Kelly: Another medium for Jun Kaneko — the airwaves - Omaha.com
Published Saturday, August 17, 2013 at 1:00 am / Updated at 12:23 am
FROM THE NOTEBOOK
Kelly: Another medium for Jun Kaneko — the airwaves

>> Ceramic artist Jun Kaneko brought attention to Omaha this week on the “CBS Sunday Morning” show.

“Omaha, the middle of America, and Nagoya, perched on the Pacific coast of Japan, are separated by 6,000 miles,” said correspondent Mo Rocca. “But they share someone remarkable.”

Jun, 71, was born in Nagoya in the months after Pearl Harbor and came to the U.S. at age 21. For the past 25 years, he has lived in Omaha, wife Ree's hometown.

As Omahans know, he is most recognized for his large sculptures, known as Dangos, Japanese for “dumplings.” This summer he has an exhibit in Chicago's Millennium Park — 13 Dangos and 21 Tanukis.

Tanuki means “raccoon dog,” the name of a small animal popular in folk tales. But these sculptures are 7 feet tall and 900 pounds each.

Kaneko sculptures previously have been displayed on Park Avenue in New York. Jun said each one takes a lot of time and effort and had better be good. He quipped, “So don't make ugly, big piece!”

Jun also has designed costumes and screen-projected scenery for Mozart's opera “The Magic Flute” in San Francisco, Omaha and elsewhere.

“Just as Omaha has helped shape Kaneko,” Rocca said, “Kaneko's shapes are all over Omaha — and beyond.”

>> Three decades ago, as a walk-on defensive end from Holdrege, Neb., Scott Strasburger intercepted a pass to clinch Nebraska's 28-24 win over Oklahoma and a conference championship. Husker fans stormed the field in Lincoln.

No one cheered Wednesday in Lincoln when Dr. Strasburger, an orthopedic surgeon, repaired the knee of Marine veteran Carl Hartmann of Omaha at no charge. But the gesture cheered up the patient.

“It was absolutely generous beyond what I ever could have expected,” said Carl, who served three tours in Iraq and one in Afghanistan. “I'm definitely happy to have it taken care of.”

The doc, who had knee injuries as a football player, was moved to offer his services after reading an opinion article July 11 in The World-Herald. Originally published in the York (Neb.) News-Times, it was written by Brian Bresnahan, another Marine who served in Iraq and Afghanistan.

He wrote about “my friend Carl” who was frustrated at delays in government medical care. Dr. Strasburger learned Carl's last name and invited him to Lincoln for consultation and then surgery.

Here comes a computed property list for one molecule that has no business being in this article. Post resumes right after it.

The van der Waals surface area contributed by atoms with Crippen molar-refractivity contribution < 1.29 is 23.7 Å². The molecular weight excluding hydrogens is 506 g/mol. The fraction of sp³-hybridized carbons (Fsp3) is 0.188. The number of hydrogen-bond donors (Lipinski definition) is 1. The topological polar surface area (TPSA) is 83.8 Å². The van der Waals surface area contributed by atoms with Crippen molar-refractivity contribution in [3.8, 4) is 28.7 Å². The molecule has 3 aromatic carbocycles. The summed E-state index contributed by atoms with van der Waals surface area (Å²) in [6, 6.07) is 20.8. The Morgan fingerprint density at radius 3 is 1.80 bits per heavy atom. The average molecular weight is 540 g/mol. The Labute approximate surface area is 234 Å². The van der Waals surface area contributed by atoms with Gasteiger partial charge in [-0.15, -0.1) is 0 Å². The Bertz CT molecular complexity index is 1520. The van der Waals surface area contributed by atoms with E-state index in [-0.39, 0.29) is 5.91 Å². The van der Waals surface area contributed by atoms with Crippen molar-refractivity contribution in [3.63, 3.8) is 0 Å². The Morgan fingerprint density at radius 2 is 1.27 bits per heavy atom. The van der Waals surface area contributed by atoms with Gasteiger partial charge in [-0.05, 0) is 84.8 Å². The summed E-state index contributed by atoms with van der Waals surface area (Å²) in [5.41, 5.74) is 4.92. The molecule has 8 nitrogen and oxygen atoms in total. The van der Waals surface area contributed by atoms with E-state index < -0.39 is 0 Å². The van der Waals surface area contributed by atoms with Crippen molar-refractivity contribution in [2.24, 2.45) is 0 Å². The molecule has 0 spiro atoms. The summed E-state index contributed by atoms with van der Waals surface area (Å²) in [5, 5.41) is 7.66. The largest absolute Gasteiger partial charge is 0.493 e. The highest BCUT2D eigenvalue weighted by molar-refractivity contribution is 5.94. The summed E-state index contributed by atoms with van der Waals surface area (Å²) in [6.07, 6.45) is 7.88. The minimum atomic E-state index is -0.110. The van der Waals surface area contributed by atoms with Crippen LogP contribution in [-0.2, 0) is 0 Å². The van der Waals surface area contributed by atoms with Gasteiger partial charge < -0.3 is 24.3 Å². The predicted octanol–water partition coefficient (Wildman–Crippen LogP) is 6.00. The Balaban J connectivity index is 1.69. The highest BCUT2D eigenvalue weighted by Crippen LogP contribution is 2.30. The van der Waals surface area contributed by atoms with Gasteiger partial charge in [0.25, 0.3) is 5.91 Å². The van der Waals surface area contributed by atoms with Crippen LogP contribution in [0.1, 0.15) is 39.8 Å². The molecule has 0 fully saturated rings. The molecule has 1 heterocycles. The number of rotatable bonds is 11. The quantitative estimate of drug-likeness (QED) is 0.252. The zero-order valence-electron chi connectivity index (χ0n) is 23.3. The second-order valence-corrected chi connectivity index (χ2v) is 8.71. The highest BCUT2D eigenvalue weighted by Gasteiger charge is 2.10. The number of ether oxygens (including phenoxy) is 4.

>> News that the Storz Brewery name is returning to Omaha at a riverfront restaurant has brought up lots of old stories, including one about the Storz connection to the Husker rallying cry “Big Red.”

Retired Omaha stockbroker Bruce Haney said that in Bob Devaney's early years as NU coach, 1962 or '63, Devaney mentioned to Art Storz Jr. how he wished Nebraska had a catchy phrase for fans.

Bruce said he was present when Art suggested “Big Red,” but Devaney at first said no — that's the phrase for Oklahoma. Art replied that he doubted OU would care, although some Sooner fans did. Even a World-Herald sportswriter wrote that using the term was “thievery.”

Don Bryant, for many years the NU sports information director, once told me that he wasn't there when Art Storz made the suggestion, “but that's what I've always heard.”

>> Laurie Frink, who played trumpet at Nebraska in the days before women were allowed in the marching band but went on to widespread influence as a musician, died last month in New York City. She was 61.

“I knew her well in college and used to sit and listen to her in the basement of our dorm,” said Linda Cook, a psychologist in Omaha. “She was exceedingly talented.”

Frink was born Aug. 8, 1951, in Pender, Neb., and spent her first two years of college at Nebraska before moving to New York.

The New York Times said in her obituary that she built her career as a section player, starting when few women were accepted in those ranks. She worked extensively on Broadway and in top-name orchestras.

As a faculty member at leading jazz conservatories, she mentored many trumpeters and co-wrote a book on trumpet calisthenics, relating to lips and facial muscles.

OWH Columnists
Columnists Michael Kelly, Erin Grace and Matthew Hansen write about people, places and events around Omaha. Read more of their work here.

Classical violist Lois Martin, her partner of 25 years, said she died of cancer of the bile duct.

>> The American Wine Consumer Coalition has ranked Nebraska one of the six “wine friendliest” states in the nation.

The coalition considered such factors as access to products, shipping regulations, Sunday sales and bring-your-own-bottle corkage at restaurants.

The other states receiving an A+ grade were Oregon, California, Missouri, New Hampshire and Virginia.

Rated last was Utah, which prohibits grocery stores from selling wine and doesn't allow the sale of wine on Sunday.

>> Countless stories were exchanged at the recent Native Omaha Days, the biennial celebration and reunion in the African-American community. Musician Richie Love told a memorable one.

The son of Omaha jazz legend Preston Love, Richie stood across the street from Love's Jazz and Arts Center and spoke to a tour group. When he was a child, he said, his dad was conducting for Marvin Gaye at the Forum in Los Angeles.

Walking near the dressing room, Richie said, he saw five kids off to the side. The youngest was about 6.

“We were about the same size,” he said, “and he waved at me.”

The following week, the Omaha boy heard the group on the radio with a hit song and realized who they were: the Jackson 5. And the one who had waved to him was named Michael.

Contact the writer: Michael Kelly

mike.kelly@owh.com    |   402-444-1000

Mike writes three columns a week on a variety of topics.

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